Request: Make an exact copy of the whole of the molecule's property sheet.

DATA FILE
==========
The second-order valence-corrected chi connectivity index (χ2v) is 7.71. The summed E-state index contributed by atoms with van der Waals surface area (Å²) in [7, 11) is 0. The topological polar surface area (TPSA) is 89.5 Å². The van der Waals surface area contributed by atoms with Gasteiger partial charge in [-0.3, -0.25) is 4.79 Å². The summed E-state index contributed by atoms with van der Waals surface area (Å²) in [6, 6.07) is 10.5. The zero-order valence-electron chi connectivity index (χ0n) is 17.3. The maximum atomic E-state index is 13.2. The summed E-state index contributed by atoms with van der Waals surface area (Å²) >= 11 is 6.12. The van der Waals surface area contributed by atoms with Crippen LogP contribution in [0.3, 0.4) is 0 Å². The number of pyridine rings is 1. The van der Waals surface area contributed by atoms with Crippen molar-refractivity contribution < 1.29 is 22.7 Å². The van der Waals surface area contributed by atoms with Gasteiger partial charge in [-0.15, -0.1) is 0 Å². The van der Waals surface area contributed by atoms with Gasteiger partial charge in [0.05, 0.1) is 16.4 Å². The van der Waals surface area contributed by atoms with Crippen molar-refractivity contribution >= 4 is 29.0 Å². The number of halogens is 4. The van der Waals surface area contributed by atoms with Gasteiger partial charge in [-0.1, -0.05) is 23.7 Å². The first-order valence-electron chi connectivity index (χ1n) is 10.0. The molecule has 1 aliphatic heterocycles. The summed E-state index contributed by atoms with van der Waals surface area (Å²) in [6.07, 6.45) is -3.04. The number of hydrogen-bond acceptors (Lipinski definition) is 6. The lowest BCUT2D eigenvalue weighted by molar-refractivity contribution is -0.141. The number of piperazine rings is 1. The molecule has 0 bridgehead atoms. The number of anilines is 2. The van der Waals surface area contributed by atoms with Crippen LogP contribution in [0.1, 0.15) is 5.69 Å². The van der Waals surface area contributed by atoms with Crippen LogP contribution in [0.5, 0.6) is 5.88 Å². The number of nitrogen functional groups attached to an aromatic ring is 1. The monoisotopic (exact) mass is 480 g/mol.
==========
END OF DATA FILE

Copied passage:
The second-order valence-corrected chi connectivity index (χ2v) is 7.71. The summed E-state index contributed by atoms with van der Waals surface area (Å²) in [7, 11) is 0. The topological polar surface area (TPSA) is 89.5 Å². The van der Waals surface area contributed by atoms with Gasteiger partial charge in [-0.3, -0.25) is 4.79 Å². The summed E-state index contributed by atoms with van der Waals surface area (Å²) in [6, 6.07) is 10.5. The zero-order valence-electron chi connectivity index (χ0n) is 17.3. The maximum atomic E-state index is 13.2. The summed E-state index contributed by atoms with van der Waals surface area (Å²) >= 11 is 6.12. The van der Waals surface area contributed by atoms with Crippen LogP contribution in [0.3, 0.4) is 0 Å². The number of pyridine rings is 1. The van der Waals surface area contributed by atoms with Crippen molar-refractivity contribution < 1.29 is 22.7 Å². The van der Waals surface area contributed by atoms with Gasteiger partial charge in [-0.15, -0.1) is 0 Å². The van der Waals surface area contributed by atoms with Gasteiger partial charge in [0.05, 0.1) is 16.4 Å². The van der Waals surface area contributed by atoms with Crippen molar-refractivity contribution >= 4 is 29.0 Å². The number of halogens is 4. The van der Waals surface area contributed by atoms with Gasteiger partial charge in [-0.1, -0.05) is 23.7 Å². The first-order valence-electron chi connectivity index (χ1n) is 10.0. The molecule has 1 aliphatic heterocycles. The summed E-state index contributed by atoms with van der Waals surface area (Å²) in [6.07, 6.45) is -3.04. The number of hydrogen-bond acceptors (Lipinski definition) is 6. The lowest BCUT2D eigenvalue weighted by molar-refractivity contribution is -0.141. The number of piperazine rings is 1. The molecule has 0 bridgehead atoms. The number of anilines is 2. The van der Waals surface area contributed by atoms with Crippen LogP contribution in [0.1, 0.15) is 5.69 Å². The van der Waals surface area contributed by atoms with Crippen LogP contribution in [0.5, 0.6) is 5.88 Å². The number of nitrogen functional groups attached to an aromatic ring is 1. The monoisotopic (exact) mass is 480 g/mol.